But workplace safety advocates say that OSHA’s particular lack of focus on the healthcare sector is symptomatic of the agency’s slow response to the shift to a service-based economy.
“OSHA has not been able to keep pace with the way the economy has shifted over the last 20 years,” says Keith Wrightson, worker safety and health advocate for progressive watchdog group Public Citizen. “The economy has shifted away from one that is industrially-based to one that is service-based. They are hardly any rules that directly affect the healthcare industry. We counted them out and there are only nine rules, but if you look at construction and manufacturing, there are literally hundreds — and rightly so, those industries are highly dangerous.”
OSHA, for its part, insists that it is very concerned about safety in the healthcare industry.
“Employers have the legal responsibility to provide workplaces free of recognized hazards. They must take ownership over this issue, and our role is to see that they do,” says Assistant Secretary of Labor for OSHA David Michaels. “OSHA has a variety of tools at its disposal to hold employers accountable for safety and health, and we are committed to improving safety and health conditions for our nation’s healthcare workers. Under this administration, OSHA has done more than any previous administration to address the issues that persist in this industry.”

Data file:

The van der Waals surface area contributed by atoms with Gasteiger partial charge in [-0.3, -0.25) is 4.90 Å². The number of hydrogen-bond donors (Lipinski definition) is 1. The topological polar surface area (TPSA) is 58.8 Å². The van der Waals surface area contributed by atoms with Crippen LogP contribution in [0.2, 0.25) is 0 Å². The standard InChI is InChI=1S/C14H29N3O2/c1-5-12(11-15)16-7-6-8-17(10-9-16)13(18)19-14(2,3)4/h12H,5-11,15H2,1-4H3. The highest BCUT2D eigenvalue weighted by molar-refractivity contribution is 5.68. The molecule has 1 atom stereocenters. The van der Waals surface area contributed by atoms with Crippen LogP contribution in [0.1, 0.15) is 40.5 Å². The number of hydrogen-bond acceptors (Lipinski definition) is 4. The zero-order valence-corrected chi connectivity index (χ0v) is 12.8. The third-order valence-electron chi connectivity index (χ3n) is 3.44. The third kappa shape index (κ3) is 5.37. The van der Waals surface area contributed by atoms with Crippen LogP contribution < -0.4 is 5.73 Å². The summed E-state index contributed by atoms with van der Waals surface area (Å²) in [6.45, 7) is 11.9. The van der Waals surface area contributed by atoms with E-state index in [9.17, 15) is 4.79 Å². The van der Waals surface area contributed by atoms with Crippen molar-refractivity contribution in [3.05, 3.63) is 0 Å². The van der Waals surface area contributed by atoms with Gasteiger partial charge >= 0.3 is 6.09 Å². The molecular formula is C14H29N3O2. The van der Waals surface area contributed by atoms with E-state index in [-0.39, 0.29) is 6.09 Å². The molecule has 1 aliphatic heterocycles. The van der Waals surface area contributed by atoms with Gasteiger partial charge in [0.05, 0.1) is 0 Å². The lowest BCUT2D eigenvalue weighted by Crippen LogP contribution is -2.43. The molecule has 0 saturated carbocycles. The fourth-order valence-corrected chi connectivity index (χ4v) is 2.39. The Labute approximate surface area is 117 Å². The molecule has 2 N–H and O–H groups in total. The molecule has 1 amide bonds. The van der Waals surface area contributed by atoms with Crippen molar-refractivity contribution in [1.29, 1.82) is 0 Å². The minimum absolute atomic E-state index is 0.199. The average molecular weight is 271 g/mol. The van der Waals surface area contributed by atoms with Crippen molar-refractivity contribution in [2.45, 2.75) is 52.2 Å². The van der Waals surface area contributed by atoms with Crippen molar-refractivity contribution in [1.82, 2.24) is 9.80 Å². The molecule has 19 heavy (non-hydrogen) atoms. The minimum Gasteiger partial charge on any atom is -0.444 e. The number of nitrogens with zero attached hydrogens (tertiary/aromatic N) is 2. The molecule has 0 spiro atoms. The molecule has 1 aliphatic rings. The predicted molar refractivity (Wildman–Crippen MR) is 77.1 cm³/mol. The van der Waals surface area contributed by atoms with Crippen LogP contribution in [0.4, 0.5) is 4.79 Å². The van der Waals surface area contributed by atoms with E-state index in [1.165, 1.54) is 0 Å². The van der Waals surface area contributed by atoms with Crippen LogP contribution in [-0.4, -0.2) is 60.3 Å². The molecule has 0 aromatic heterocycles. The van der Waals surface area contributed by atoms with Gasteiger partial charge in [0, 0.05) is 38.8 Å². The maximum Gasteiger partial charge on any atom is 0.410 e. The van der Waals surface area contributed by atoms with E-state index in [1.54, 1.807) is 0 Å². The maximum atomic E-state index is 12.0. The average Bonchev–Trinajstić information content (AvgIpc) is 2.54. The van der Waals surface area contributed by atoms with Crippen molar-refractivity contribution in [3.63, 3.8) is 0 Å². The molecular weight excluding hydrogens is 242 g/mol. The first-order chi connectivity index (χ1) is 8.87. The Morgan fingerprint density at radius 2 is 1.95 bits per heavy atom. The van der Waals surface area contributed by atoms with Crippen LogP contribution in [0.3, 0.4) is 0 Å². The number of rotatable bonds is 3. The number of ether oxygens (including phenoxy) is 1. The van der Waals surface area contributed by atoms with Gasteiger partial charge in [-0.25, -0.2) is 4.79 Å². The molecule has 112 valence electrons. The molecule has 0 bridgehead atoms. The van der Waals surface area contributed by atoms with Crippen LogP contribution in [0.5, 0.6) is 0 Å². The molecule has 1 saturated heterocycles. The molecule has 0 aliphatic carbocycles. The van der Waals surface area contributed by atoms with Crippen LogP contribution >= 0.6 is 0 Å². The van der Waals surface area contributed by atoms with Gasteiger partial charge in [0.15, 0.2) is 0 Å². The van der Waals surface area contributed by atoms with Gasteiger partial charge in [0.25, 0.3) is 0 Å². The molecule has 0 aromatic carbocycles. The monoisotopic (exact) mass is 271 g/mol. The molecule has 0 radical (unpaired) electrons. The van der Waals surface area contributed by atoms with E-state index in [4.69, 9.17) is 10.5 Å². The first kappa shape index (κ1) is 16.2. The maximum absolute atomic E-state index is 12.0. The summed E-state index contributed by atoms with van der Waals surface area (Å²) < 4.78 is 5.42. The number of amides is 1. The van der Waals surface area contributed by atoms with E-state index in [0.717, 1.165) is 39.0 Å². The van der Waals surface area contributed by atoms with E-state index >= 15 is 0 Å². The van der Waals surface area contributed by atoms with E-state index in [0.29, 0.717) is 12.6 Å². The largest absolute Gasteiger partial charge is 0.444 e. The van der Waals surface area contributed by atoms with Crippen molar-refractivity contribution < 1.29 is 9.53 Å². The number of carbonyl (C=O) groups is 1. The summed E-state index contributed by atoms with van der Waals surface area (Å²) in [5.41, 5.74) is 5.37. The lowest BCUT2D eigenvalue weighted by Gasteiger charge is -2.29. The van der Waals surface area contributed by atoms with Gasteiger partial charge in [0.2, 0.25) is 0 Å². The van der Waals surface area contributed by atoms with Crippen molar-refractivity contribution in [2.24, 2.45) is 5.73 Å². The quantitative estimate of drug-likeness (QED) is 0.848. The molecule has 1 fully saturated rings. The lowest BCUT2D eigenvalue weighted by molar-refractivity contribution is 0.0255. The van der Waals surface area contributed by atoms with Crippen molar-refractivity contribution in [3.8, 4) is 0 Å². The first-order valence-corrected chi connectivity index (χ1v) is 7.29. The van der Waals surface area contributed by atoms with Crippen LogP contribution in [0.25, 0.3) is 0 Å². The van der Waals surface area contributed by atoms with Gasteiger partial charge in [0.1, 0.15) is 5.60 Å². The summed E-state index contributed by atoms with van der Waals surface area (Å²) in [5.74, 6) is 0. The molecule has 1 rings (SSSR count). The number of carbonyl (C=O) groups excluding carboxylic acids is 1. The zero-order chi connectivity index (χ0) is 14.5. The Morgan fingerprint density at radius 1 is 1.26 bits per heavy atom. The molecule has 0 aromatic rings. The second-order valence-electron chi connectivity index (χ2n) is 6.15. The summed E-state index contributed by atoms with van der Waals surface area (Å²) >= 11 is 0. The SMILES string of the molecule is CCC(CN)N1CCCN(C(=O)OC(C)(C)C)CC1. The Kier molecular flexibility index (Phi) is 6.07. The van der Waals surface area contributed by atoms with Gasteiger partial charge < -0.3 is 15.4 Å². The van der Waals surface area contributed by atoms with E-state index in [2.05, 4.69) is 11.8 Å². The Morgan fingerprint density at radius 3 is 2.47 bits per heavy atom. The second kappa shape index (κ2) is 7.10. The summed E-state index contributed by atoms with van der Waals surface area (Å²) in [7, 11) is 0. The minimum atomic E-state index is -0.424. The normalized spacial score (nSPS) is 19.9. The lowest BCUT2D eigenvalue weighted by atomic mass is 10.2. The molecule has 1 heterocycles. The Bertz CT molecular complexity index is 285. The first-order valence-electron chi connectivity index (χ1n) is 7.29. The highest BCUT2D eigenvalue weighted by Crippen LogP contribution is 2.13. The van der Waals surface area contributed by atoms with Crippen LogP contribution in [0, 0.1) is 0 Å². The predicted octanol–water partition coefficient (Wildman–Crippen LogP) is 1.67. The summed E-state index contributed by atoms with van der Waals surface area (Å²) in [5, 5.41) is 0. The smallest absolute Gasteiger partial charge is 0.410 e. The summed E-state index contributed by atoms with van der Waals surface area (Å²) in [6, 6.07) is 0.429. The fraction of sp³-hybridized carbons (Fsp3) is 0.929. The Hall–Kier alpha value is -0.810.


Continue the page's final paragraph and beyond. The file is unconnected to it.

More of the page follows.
In response to questions from Public Citizen, OSHA elaborated on these efforts, explaining that it has instituted recent programs “to encourage employers in hospital and healthcare facilities to reduce hazards. For example, Assistant Secretary for OSHA David Michaels launched an OSHA initiative to work with hospitals and nursing homes to recognize the close link between patient safety and worker safety.”